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Fisher’s fishkeeping business lives on

BY CHASTITY DILLARD | JUNE 10, 2011 7:20 AM

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It’s quite a coincidence that Ed Fisher, 57, went into the fish-keeping business.

He is the owner of the Coralville Bay store, which specializes in tropical and marine fish.

People think he changed his name, but he’s always had it, Fisher said and chuckled. With more than 40 years of experience, he is quite comfortable in his position.

Even in his own home, he has a 300-gallon fish tank. Too bad it can’t hold his favorite: the pinnatus batfish.

“They are beautiful,” he said. “I think they are just striking.”

When he was 8, Fisher’s aunt bought a 10-gallon tank, set it up in her basement, and told him it was his responsibility.

“She would call in the middle of the night and say the guppies are having babies, and I would run over to see them,” he said.

His responsibility for a tank a of guppies led him to share his love of aquatic life with others.

At first glance, Fisher’s store seems devoid of fish, but walking farther toward the back and a turn to the left, it’s like a mini-aquarium — big fish, little fish. Some bright and colorful, other dull.

“He keeps fewer of the bread-and-butter and more of the oddballs,” said Denise Jennings, 47, who has been a friend of Fisher’s for more than 25 years. Jennings has worked in the store off and on for a year.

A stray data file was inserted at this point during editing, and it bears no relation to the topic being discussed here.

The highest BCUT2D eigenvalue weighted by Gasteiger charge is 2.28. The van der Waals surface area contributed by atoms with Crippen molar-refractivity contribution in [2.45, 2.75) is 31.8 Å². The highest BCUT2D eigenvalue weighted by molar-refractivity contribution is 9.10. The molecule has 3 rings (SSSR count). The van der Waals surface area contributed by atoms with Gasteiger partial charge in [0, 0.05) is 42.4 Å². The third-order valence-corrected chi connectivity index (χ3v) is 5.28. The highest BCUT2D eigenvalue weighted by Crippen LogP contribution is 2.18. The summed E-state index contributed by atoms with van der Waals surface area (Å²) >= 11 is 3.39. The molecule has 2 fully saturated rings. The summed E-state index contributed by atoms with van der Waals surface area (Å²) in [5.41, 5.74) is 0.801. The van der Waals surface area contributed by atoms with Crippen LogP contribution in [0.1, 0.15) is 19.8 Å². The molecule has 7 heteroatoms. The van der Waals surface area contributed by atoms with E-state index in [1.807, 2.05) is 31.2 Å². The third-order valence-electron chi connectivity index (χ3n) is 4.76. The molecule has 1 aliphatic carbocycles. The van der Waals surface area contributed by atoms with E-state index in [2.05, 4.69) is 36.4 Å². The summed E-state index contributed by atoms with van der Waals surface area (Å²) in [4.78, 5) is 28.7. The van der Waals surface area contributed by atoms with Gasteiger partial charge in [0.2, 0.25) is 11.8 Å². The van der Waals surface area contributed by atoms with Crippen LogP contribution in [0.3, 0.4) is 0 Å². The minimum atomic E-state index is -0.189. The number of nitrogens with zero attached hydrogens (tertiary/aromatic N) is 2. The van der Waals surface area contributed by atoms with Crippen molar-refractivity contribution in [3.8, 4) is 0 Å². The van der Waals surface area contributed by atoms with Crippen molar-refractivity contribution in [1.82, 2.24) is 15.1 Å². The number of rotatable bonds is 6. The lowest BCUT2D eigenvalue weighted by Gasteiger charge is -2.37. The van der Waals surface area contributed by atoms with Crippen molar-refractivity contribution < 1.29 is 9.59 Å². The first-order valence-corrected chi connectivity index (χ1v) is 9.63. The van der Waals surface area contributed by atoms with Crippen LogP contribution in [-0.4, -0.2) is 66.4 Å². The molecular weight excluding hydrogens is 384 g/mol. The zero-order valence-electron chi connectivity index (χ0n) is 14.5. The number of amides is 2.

Jennings said Fisher wants his customers to enjoy the fish for a while, not just for a few months.

Doug Brown, 59, who farms near Grinnell and is amateur fish-keeper, heard of Fisher’s shop through word of mouth.

“I visit this shop every time I’m in town,” he said.

He drives the 60 miles from Grinnell to Iowa City for appointments, and he started going to Coralville Bay more than a year ago.

“I think he has amazing selections and keeps the tanks clean,” Brown said, his own tank holding small pigeon blood tetra.

But the business hasn’t always been great for Fisher.

The 2008 flood destroyed his business along with those of his neighbors on the Coralville Strip.

“When the flood came, I lost everything,” Fisher said. “Right before the dike broke, we only had an hour to pack everything.”

As did many other business owners, Fisher lost most of his stock and filed for bankruptcy.

Fortunately, he fell into kind hands in the Iowa City/Coralville area, from finding a place to stay from a close friend and landing a new store location from a former church pastor.

Author and Iowa Writers’ Workshop Director Lan Samantha Chang also wrote about him for a New York Times op/ed piece, which resulted in gifts from friends, family, and complete strangers.

“I can’t thank them enough,” Fisher said.

In his free time, he likes to grab a pizza from Old Chicago and watch TV at home with his pug, Wilma.

In the future, he wants to just grow the business, Fisher said.

And maybe he can, especially with the help of movies and TV shows based on the animals of the sea.

“God bless Nemo,” Fisher said. “He’s been great for business.”


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